Sperling Prostate Center

Does Prostate Cancer Kill More Black than White Men?

“Overall, African American men are 1.8 times more likely to be diagnosed with—and 2.2 times more likely to die from—prostate cancer than white men.” (From ZERO The End of Prostate Cancer) This point blank statement is the result of statistics that have remained fairly consistent over recent decades. This data has been the basis for a long-held belief that prostate cancer kills more Black men than White men.

Now, a December 2021 article by Stern, et al. contradicts this belief. Their paper is the most recent in a long string of studies showing that when certain factors are corrected for, PCa-specific death rates are equal between Blacks and Whites. For instance, in 2000 a paper by Merrill & Lyon found that

…black men do not have a statistically greater chance of prostate cancer mortality than white men after adjusting for differences in stage and grade, age, number of primary cancers, and treatment. Later stage at diagnosis is the primary reason for the higher likelihood of prostate cancer mortality among black men compared to white men.[i]

To return to the Stern article, the authors used national Canadian data on 51,530 men who were diagnosed with PCa from 1992-2010. Their health data was cross referenced with Canadian census information in order to determine each patient’s ethnicity, divided into the following groups: Black; East Asian; South Asian; Southeast Asian/Filipino; West Asian or Arab; White; White and Latin American, Arab or West Indian; Latin American, Arab or West Asian with a write-in response indicating European ancestry; or Native American. (Interestingly, only the South Asian and East Asian groups had a lower risk of PCa-specific death. The main point is, “No increased risk of prostate cancer-specific mortality was observed among Black men.”

So, the answer to the title question is no, PCa does not kill more Black than White men. Yet the riddle remains as to why more Blacks than Whites are diagnosed with PCa. It doesn’t appear to be due to different biological disease lines. Dr. Daniel Spratt, co-chair of Genitourinary Clinical Research at University of Michigan, states, “The data show that black men don’t appear to intrinsically and biologically harbor more aggressive disease.”[ii]

However, socioeconomic factors can account for racial disparities. The organization ZERO notes:

Because of historical context, race in the United States is correlated with socioeconomic status, and lower socioeconomic status is correlated with increased cancer risk and poorer outcomes. African American men may also be harmed by racial bias in preventive care, as they are less likely than white men to be offered the option of having a PSA test, and are more likely than white men to be told that the benefits of the PSA test are uncertain.[iii]

Dr. Spratt supports this view. Black men “…generally get fewer PSA screenings, are more likely to be diagnosed with later stage cancer, are less likely to have health insurance, have less access to high-quality care and other disparities that can be linked to a lower overall socioeconomic status.”[iv] Low socioeconomic status is also demographically associated with higher rates of cardiovascular disease and diabetes, two conditions that contribute to worse health outcomes in general, especially when they coexist with cancer. Finally, a 2016 study found that compare to Whites, both Black and Hispanic men were less likely to receive most conventional treatments except for radiation, which they were more likely to receive.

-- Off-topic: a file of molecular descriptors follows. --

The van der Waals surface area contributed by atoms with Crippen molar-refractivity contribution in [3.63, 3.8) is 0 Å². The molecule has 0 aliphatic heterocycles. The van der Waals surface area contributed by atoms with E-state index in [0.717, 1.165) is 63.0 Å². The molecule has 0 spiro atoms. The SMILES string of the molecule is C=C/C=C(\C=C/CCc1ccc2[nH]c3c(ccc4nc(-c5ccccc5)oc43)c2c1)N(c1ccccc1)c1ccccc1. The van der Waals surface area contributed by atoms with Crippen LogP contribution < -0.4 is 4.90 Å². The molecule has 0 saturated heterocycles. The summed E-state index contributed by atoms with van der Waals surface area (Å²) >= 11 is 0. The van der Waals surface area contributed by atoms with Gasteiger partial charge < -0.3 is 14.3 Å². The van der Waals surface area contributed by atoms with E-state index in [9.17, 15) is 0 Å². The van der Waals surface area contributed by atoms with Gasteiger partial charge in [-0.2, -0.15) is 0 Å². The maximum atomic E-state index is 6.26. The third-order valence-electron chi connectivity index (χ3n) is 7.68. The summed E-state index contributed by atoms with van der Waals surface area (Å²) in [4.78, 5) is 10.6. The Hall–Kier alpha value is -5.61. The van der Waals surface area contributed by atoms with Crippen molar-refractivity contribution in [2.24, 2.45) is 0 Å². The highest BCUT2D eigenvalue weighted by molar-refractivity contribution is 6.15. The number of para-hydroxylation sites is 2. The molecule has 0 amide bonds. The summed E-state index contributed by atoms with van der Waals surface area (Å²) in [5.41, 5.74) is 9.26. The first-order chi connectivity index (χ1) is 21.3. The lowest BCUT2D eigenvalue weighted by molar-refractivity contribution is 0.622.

While it’s good news that when all things are equal, Whites and Blacks have the same odds of PCa specific death. On the other hand, it’s bad news that healthcare access inequity exists in the U.S.—a sad, consistent statistical reality that no one can adequately explain.

NOTE: This content is solely for purposes of information and does not substitute for diagnostic or medical advice. Talk to your doctor if you are experiencing pelvic pain, or have any other health concerns or questions of a personal medical nature.

[i] Merrill RM, Lyon JL. Explaining the difference in prostate cancer mortality rates between white and black men in the United States. Urology. 2000 May;55(5):730-5.
[ii] Imhoff, Jordan. “Study Explores Why Prostate Cancer Mortality is Higher in Black Men.” University of Michigan Lab Report. May 23, 2019. https://labblog.uofmhealth.org/lab-report/study-explores-why-prostate-cancer-mortality-higher-black-men.
[iii] https://zerocancer.org/learn/about-prostate-cancer/risks/african-americans-prostate-cancer/
[iv] https://zerocancer.org/learn/about-prostate-cancer/risks/african-americans-prostate-cancer/


About Dr. Dan Sperling

Dan Sperling, MD, DABR, is a board certified radiologist who is globally recognized as a leader in multiparametric MRI for the detection and diagnosis of a range of disease conditions. As Medical Director of the Sperling Prostate Center, Sperling Medical Group and Sperling Neurosurgery Associates, he and his team are on the leading edge of significant change in medical practice. He is the co-author of the new patient book Redefining Prostate Cancer, and is a contributing author on over 25 published studies. For more information, contact the Sperling Prostate Center.

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